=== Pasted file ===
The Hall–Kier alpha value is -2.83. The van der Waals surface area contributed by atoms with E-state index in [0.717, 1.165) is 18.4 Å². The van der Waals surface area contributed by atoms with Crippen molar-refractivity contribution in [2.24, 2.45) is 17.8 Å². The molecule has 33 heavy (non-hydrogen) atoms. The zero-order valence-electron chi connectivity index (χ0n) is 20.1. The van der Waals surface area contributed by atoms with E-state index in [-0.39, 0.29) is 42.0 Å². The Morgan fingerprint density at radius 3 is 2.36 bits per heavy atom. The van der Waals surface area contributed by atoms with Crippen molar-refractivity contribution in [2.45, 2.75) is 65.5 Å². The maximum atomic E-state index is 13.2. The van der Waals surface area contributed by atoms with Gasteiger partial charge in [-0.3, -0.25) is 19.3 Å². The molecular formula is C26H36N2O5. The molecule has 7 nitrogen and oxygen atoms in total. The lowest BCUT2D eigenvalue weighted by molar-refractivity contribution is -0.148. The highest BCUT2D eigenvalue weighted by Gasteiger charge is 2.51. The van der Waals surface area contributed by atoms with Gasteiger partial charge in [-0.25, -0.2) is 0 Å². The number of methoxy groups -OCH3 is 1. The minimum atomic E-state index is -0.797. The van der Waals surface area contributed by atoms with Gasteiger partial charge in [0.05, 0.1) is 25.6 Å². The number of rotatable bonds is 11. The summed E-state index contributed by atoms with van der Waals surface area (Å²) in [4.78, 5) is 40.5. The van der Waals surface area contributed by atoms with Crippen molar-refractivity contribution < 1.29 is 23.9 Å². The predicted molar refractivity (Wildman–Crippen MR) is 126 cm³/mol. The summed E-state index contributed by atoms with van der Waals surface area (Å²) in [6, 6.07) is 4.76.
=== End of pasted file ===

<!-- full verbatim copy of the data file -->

The Hall–Kier alpha value is -2.83. The van der Waals surface area contributed by atoms with E-state index in [0.717, 1.165) is 18.4 Å². The van der Waals surface area contributed by atoms with Crippen molar-refractivity contribution in [2.24, 2.45) is 17.8 Å². The molecule has 33 heavy (non-hydrogen) atoms. The zero-order valence-electron chi connectivity index (χ0n) is 20.1. The van der Waals surface area contributed by atoms with E-state index in [-0.39, 0.29) is 42.0 Å². The Morgan fingerprint density at radius 3 is 2.36 bits per heavy atom. The van der Waals surface area contributed by atoms with Crippen molar-refractivity contribution in [2.45, 2.75) is 65.5 Å². The maximum atomic E-state index is 13.2. The van der Waals surface area contributed by atoms with Gasteiger partial charge in [-0.3, -0.25) is 19.3 Å². The molecular formula is C26H36N2O5. The molecule has 7 nitrogen and oxygen atoms in total. The lowest BCUT2D eigenvalue weighted by molar-refractivity contribution is -0.148. The highest BCUT2D eigenvalue weighted by Gasteiger charge is 2.51. The van der Waals surface area contributed by atoms with Gasteiger partial charge in [-0.25, -0.2) is 0 Å². The number of methoxy groups -OCH3 is 1. The minimum atomic E-state index is -0.797. The van der Waals surface area contributed by atoms with Gasteiger partial charge in [0.05, 0.1) is 25.6 Å². The number of rotatable bonds is 11. The summed E-state index contributed by atoms with van der Waals surface area (Å²) in [4.78, 5) is 40.5. The van der Waals surface area contributed by atoms with Crippen molar-refractivity contribution < 1.29 is 23.9 Å². The predicted molar refractivity (Wildman–Crippen MR) is 126 cm³/mol. The summed E-state index contributed by atoms with van der Waals surface area (Å²) in [6, 6.07) is 4.76.